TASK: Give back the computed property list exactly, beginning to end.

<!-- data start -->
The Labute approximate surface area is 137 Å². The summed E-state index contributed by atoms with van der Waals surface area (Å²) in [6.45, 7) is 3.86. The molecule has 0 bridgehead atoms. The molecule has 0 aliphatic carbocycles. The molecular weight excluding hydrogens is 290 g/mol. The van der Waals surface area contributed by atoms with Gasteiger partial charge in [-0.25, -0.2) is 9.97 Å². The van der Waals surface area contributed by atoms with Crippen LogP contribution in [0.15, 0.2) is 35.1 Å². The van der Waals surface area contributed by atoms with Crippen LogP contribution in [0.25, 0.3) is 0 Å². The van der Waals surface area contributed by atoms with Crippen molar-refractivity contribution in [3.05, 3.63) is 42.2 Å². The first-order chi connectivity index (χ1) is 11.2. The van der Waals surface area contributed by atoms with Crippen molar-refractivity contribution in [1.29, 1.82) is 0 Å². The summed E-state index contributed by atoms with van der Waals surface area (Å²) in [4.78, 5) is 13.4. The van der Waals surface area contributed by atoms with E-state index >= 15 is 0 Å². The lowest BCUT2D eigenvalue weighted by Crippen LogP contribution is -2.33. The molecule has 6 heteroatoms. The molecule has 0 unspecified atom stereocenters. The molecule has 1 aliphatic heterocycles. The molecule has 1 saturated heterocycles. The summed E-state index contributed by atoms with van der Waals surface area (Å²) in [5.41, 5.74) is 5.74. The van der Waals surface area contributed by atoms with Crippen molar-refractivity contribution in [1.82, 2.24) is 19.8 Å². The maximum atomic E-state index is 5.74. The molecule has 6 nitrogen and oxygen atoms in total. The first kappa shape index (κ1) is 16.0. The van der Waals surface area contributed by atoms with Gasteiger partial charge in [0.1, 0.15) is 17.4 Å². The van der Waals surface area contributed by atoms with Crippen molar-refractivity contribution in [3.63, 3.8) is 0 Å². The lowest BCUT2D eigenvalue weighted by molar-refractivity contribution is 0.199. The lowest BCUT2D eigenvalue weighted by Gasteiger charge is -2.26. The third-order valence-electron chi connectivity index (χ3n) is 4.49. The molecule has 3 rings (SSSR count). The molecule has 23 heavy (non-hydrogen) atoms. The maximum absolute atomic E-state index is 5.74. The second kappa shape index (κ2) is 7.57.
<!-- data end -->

The Labute approximate surface area is 137 Å². The summed E-state index contributed by atoms with van der Waals surface area (Å²) in [6.45, 7) is 3.86. The molecule has 0 bridgehead atoms. The molecule has 0 aliphatic carbocycles. The molecular weight excluding hydrogens is 290 g/mol. The van der Waals surface area contributed by atoms with Gasteiger partial charge in [-0.25, -0.2) is 9.97 Å². The van der Waals surface area contributed by atoms with Crippen LogP contribution in [0.15, 0.2) is 35.1 Å². The van der Waals surface area contributed by atoms with Crippen LogP contribution in [0.25, 0.3) is 0 Å². The van der Waals surface area contributed by atoms with Crippen molar-refractivity contribution in [3.05, 3.63) is 42.2 Å². The first-order chi connectivity index (χ1) is 11.2. The van der Waals surface area contributed by atoms with Crippen molar-refractivity contribution in [1.29, 1.82) is 0 Å². The summed E-state index contributed by atoms with van der Waals surface area (Å²) in [4.78, 5) is 13.4. The van der Waals surface area contributed by atoms with E-state index >= 15 is 0 Å². The lowest BCUT2D eigenvalue weighted by Crippen LogP contribution is -2.33. The molecule has 6 heteroatoms. The molecule has 0 unspecified atom stereocenters. The molecule has 1 aliphatic heterocycles. The molecule has 1 saturated heterocycles. The summed E-state index contributed by atoms with van der Waals surface area (Å²) in [5.41, 5.74) is 5.74. The van der Waals surface area contributed by atoms with Crippen molar-refractivity contribution in [1.82, 2.24) is 19.8 Å². The maximum atomic E-state index is 5.74. The molecule has 6 nitrogen and oxygen atoms in total. The first kappa shape index (κ1) is 16.0. The van der Waals surface area contributed by atoms with Gasteiger partial charge in [0.1, 0.15) is 17.4 Å². The van der Waals surface area contributed by atoms with Crippen molar-refractivity contribution in [3.63, 3.8) is 0 Å². The lowest BCUT2D eigenvalue weighted by molar-refractivity contribution is 0.199. The lowest BCUT2D eigenvalue weighted by Gasteiger charge is -2.26. The third-order valence-electron chi connectivity index (χ3n) is 4.49. The molecule has 3 rings (SSSR count). The molecule has 23 heavy (non-hydrogen) atoms. The maximum absolute atomic E-state index is 5.74. The second kappa shape index (κ2) is 7.57.